I’d guess you used on-line cognition as you started to read that sentence (from Meyer and Rice, 1992), but had to re-read it off-line to get the meaning.

One of my key themes is the importance of place in cognition, but location is irrelevant for some off-line cognition. When you’re ‘in your head’, imagining some ‘what-if’ scenario, you’re off-line and place is fairly irrelevant. But on-line cognition is in the moment, so place is fundamental. Just remember that next time you eat some toast.

Brains, bodies and places

Neurons used to be compared to simple on/off switches, but they’re actually much more complex. Each one works like a little brain and is in conversation with thousands of cells via hundreds of chemical signals. Your cranial brain has about 23 billion neurons, so no wonder it’s often claimed as the most complex object in the known Universe!

Now let’s consider the rest of the body. As well as the billions of neurons in the spinal cord, there’s 100 million in the gut that form a kind of second brain. The heart has a nervous system too – again complex enough to be called a brain. All that is integrated with the endocrine system which communicates information body wide. That’s a very simple overview of the bodymind system, but it will serve my purpose.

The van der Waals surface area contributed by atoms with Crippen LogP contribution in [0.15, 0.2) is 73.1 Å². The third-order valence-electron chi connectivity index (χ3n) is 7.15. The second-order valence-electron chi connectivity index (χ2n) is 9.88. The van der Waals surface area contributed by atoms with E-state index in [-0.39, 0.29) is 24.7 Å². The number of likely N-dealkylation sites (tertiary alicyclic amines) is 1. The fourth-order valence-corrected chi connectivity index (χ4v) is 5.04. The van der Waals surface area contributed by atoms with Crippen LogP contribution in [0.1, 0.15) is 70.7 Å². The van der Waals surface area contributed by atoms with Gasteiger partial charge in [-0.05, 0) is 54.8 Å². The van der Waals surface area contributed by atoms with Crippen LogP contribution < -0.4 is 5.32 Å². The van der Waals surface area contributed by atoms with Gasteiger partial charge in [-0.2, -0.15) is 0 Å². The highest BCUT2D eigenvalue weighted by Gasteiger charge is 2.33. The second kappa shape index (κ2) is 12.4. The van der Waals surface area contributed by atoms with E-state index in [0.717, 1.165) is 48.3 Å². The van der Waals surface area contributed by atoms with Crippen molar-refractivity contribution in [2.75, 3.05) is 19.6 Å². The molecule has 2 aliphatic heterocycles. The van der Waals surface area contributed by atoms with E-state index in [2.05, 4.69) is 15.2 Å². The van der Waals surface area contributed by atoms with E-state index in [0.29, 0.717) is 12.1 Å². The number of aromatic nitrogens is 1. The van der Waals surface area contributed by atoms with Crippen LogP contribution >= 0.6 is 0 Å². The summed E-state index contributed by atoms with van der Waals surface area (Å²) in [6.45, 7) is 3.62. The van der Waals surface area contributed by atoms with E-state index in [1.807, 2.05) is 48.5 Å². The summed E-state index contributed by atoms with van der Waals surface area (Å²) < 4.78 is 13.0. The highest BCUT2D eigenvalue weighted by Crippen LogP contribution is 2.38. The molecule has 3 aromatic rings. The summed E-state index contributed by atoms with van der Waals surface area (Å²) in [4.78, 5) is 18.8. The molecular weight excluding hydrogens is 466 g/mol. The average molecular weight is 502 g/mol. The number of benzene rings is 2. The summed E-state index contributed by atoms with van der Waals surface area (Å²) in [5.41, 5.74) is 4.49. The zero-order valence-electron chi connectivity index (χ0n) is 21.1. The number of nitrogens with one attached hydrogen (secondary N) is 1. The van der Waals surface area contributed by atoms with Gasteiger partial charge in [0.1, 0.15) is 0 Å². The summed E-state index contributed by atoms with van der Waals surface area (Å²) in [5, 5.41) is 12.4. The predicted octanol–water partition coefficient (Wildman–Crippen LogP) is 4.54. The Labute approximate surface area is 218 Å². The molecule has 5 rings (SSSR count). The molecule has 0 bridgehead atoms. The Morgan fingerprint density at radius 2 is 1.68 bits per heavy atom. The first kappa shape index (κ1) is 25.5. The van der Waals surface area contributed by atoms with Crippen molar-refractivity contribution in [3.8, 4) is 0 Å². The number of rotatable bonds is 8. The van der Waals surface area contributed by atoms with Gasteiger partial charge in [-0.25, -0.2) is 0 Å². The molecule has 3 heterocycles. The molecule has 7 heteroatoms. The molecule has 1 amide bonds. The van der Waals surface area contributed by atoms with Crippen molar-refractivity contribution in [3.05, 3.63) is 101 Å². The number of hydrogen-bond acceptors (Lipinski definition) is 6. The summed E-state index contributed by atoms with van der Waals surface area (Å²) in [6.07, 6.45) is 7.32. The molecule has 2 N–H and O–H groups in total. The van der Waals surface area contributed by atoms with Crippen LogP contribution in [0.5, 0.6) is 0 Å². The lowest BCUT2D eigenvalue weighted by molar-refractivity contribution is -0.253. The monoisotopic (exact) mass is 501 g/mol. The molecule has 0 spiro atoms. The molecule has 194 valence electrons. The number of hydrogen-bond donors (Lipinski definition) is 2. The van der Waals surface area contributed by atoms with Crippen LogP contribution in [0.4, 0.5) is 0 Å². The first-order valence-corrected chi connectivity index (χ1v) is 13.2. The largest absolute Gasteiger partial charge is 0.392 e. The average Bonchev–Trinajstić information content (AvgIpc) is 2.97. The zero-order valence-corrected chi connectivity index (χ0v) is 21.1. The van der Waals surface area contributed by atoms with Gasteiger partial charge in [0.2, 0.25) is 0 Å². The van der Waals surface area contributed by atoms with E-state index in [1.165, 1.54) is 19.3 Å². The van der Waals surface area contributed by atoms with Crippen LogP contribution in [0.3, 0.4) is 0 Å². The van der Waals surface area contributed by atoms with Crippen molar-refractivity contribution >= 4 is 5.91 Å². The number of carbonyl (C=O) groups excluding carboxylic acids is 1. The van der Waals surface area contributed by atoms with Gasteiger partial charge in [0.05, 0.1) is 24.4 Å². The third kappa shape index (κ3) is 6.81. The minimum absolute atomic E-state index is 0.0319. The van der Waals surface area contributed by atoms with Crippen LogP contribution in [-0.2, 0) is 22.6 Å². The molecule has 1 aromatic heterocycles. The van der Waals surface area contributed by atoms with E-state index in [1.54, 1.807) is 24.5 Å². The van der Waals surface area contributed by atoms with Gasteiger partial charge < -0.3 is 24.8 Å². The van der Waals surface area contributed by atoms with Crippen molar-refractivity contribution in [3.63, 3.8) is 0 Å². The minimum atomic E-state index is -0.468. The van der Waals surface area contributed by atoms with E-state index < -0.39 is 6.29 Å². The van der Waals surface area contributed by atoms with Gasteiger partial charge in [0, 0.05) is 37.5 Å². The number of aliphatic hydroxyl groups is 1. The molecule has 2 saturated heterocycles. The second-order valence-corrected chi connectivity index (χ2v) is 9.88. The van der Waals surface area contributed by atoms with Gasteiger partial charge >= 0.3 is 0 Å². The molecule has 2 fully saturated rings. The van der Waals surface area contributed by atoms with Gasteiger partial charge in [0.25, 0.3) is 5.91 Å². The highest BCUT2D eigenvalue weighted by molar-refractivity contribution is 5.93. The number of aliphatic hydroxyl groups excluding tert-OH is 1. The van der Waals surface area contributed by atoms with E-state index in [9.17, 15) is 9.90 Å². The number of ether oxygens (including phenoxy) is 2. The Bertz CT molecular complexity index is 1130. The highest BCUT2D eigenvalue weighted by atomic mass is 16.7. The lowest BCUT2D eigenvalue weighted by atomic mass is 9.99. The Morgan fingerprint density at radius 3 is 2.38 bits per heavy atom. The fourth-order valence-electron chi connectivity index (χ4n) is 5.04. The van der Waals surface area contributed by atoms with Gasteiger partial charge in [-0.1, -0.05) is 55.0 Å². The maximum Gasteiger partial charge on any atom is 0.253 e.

So far we’ve only considered what philosopher Andy Clark calls the skin-bag body; what about place? At a cognitive level we are totally integrated with our environment. For Lakoff & Johnson – a double act comprising of a cognitive linguist and a philosopher – the environment “is part of our being” (1999). Anthropologist Tim Inhold concurs; organism (mindbody) and environment (place) are “one indivisible totality” (2000).

To compare this matrix of brain, body and place to a computer is like describing a neuron as like a light switch. Perhaps the metaphor of bodymind/place as an ecosystem will serve us better?